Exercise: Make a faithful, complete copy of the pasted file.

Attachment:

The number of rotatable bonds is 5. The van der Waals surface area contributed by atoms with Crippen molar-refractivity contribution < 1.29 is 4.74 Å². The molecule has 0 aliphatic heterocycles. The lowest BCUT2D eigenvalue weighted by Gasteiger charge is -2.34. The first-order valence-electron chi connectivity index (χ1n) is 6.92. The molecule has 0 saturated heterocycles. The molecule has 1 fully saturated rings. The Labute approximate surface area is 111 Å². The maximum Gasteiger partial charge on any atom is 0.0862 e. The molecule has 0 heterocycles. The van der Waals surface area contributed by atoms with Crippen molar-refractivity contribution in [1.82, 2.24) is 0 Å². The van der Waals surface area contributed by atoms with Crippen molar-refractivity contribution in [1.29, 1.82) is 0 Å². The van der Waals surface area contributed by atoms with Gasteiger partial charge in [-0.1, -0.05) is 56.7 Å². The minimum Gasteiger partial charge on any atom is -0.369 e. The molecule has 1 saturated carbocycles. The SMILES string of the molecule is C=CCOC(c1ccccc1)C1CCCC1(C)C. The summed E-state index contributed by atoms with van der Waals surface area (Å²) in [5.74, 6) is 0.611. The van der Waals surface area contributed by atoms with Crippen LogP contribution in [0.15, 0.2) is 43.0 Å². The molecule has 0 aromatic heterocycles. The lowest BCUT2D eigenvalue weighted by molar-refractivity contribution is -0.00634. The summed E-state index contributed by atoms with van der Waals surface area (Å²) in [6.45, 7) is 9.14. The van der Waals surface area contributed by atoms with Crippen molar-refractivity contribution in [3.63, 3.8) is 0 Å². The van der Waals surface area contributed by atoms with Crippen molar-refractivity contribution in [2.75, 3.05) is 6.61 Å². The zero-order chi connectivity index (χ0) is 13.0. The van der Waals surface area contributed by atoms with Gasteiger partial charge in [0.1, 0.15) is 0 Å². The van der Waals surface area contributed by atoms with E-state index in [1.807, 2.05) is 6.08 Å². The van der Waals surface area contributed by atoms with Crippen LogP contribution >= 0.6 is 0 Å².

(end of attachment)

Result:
The number of rotatable bonds is 5. The van der Waals surface area contributed by atoms with Crippen molar-refractivity contribution < 1.29 is 4.74 Å². The molecule has 0 aliphatic heterocycles. The lowest BCUT2D eigenvalue weighted by Gasteiger charge is -2.34. The first-order valence-electron chi connectivity index (χ1n) is 6.92. The molecule has 0 saturated heterocycles. The molecule has 1 fully saturated rings. The Labute approximate surface area is 111 Å². The maximum Gasteiger partial charge on any atom is 0.0862 e. The molecule has 0 heterocycles. The van der Waals surface area contributed by atoms with Crippen molar-refractivity contribution in [1.82, 2.24) is 0 Å². The van der Waals surface area contributed by atoms with Crippen molar-refractivity contribution in [1.29, 1.82) is 0 Å². The van der Waals surface area contributed by atoms with Gasteiger partial charge in [-0.1, -0.05) is 56.7 Å². The minimum Gasteiger partial charge on any atom is -0.369 e. The molecule has 1 saturated carbocycles. The SMILES string of the molecule is C=CCOC(c1ccccc1)C1CCCC1(C)C. The summed E-state index contributed by atoms with van der Waals surface area (Å²) in [5.74, 6) is 0.611. The van der Waals surface area contributed by atoms with Crippen LogP contribution in [0.15, 0.2) is 43.0 Å². The molecule has 0 aromatic heterocycles. The lowest BCUT2D eigenvalue weighted by molar-refractivity contribution is -0.00634. The summed E-state index contributed by atoms with van der Waals surface area (Å²) in [6.45, 7) is 9.14. The van der Waals surface area contributed by atoms with Crippen molar-refractivity contribution in [3.63, 3.8) is 0 Å². The van der Waals surface area contributed by atoms with Crippen molar-refractivity contribution in [2.75, 3.05) is 6.61 Å². The zero-order chi connectivity index (χ0) is 13.0. The van der Waals surface area contributed by atoms with Gasteiger partial charge in [0.1, 0.15) is 0 Å². The van der Waals surface area contributed by atoms with E-state index in [1.807, 2.05) is 6.08 Å². The van der Waals surface area contributed by atoms with Crippen LogP contribution >= 0.6 is 0 Å².